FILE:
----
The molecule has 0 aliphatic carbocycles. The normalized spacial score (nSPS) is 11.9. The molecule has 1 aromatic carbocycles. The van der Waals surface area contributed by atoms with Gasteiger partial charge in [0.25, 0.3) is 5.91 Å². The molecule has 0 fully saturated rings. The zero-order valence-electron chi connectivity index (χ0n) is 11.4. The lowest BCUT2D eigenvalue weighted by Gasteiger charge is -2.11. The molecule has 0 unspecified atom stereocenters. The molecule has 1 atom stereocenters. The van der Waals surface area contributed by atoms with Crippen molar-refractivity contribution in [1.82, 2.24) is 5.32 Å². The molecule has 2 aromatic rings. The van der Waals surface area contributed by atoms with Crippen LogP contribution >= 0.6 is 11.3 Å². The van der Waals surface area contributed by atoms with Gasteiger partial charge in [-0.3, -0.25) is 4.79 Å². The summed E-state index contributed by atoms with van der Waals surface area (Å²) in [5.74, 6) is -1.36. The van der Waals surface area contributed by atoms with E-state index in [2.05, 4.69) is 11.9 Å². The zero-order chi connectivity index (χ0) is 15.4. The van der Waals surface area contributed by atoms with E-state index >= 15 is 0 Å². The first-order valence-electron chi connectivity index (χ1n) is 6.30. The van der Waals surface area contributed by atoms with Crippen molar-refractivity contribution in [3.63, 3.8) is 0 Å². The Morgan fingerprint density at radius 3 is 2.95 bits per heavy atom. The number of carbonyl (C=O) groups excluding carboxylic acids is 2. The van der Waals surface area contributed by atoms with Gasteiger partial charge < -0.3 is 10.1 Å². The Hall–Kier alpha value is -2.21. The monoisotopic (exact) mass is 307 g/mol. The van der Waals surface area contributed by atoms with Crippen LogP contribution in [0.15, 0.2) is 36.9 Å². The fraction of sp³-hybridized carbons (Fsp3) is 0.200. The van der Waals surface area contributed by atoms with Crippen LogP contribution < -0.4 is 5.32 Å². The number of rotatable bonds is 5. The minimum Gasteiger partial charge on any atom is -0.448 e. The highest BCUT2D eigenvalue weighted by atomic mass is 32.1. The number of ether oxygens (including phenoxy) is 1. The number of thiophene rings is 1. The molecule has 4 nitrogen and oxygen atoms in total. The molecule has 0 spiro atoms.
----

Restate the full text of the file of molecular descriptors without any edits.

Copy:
The molecule has 0 aliphatic carbocycles. The normalized spacial score (nSPS) is 11.9. The molecule has 1 aromatic carbocycles. The van der Waals surface area contributed by atoms with Gasteiger partial charge in [0.25, 0.3) is 5.91 Å². The molecule has 0 fully saturated rings. The zero-order valence-electron chi connectivity index (χ0n) is 11.4. The lowest BCUT2D eigenvalue weighted by Gasteiger charge is -2.11. The molecule has 0 unspecified atom stereocenters. The molecule has 1 atom stereocenters. The van der Waals surface area contributed by atoms with Crippen molar-refractivity contribution in [1.82, 2.24) is 5.32 Å². The molecule has 2 aromatic rings. The van der Waals surface area contributed by atoms with Crippen LogP contribution >= 0.6 is 11.3 Å². The van der Waals surface area contributed by atoms with Gasteiger partial charge in [-0.3, -0.25) is 4.79 Å². The summed E-state index contributed by atoms with van der Waals surface area (Å²) in [5.74, 6) is -1.36. The van der Waals surface area contributed by atoms with E-state index in [2.05, 4.69) is 11.9 Å². The zero-order chi connectivity index (χ0) is 15.4. The van der Waals surface area contributed by atoms with E-state index >= 15 is 0 Å². The first-order valence-electron chi connectivity index (χ1n) is 6.30. The van der Waals surface area contributed by atoms with Crippen molar-refractivity contribution in [3.63, 3.8) is 0 Å². The Morgan fingerprint density at radius 3 is 2.95 bits per heavy atom. The number of carbonyl (C=O) groups excluding carboxylic acids is 2. The van der Waals surface area contributed by atoms with Gasteiger partial charge < -0.3 is 10.1 Å². The Hall–Kier alpha value is -2.21. The monoisotopic (exact) mass is 307 g/mol. The van der Waals surface area contributed by atoms with Crippen LogP contribution in [0.15, 0.2) is 36.9 Å². The fraction of sp³-hybridized carbons (Fsp3) is 0.200. The van der Waals surface area contributed by atoms with Crippen LogP contribution < -0.4 is 5.32 Å². The number of rotatable bonds is 5. The minimum Gasteiger partial charge on any atom is -0.448 e. The highest BCUT2D eigenvalue weighted by atomic mass is 32.1. The number of ether oxygens (including phenoxy) is 1. The number of thiophene rings is 1. The molecule has 4 nitrogen and oxygen atoms in total. The molecule has 0 spiro atoms.